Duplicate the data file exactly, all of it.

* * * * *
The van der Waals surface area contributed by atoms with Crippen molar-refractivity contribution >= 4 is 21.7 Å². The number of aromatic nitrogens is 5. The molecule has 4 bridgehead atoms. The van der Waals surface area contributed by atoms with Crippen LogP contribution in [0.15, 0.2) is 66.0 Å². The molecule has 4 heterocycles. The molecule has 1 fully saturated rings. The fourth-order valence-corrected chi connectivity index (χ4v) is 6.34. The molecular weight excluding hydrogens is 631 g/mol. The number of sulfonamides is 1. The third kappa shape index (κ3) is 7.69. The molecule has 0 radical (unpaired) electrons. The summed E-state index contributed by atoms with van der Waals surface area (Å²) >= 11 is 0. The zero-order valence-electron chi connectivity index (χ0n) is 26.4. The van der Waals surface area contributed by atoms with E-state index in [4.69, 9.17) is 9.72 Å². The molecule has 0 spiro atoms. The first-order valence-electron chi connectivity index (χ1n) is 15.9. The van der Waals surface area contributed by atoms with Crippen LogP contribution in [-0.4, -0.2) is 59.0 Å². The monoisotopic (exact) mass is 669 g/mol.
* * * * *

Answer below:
The van der Waals surface area contributed by atoms with Crippen molar-refractivity contribution >= 4 is 21.7 Å². The number of aromatic nitrogens is 5. The molecule has 4 bridgehead atoms. The van der Waals surface area contributed by atoms with Crippen LogP contribution in [0.15, 0.2) is 66.0 Å². The molecule has 4 heterocycles. The molecule has 1 fully saturated rings. The fourth-order valence-corrected chi connectivity index (χ4v) is 6.34. The molecular weight excluding hydrogens is 631 g/mol. The number of sulfonamides is 1. The third kappa shape index (κ3) is 7.69. The molecule has 0 radical (unpaired) electrons. The summed E-state index contributed by atoms with van der Waals surface area (Å²) >= 11 is 0. The zero-order valence-electron chi connectivity index (χ0n) is 26.4. The van der Waals surface area contributed by atoms with E-state index in [4.69, 9.17) is 9.72 Å². The molecule has 0 spiro atoms. The first-order valence-electron chi connectivity index (χ1n) is 15.9. The van der Waals surface area contributed by atoms with Crippen LogP contribution in [-0.4, -0.2) is 59.0 Å². The monoisotopic (exact) mass is 669 g/mol.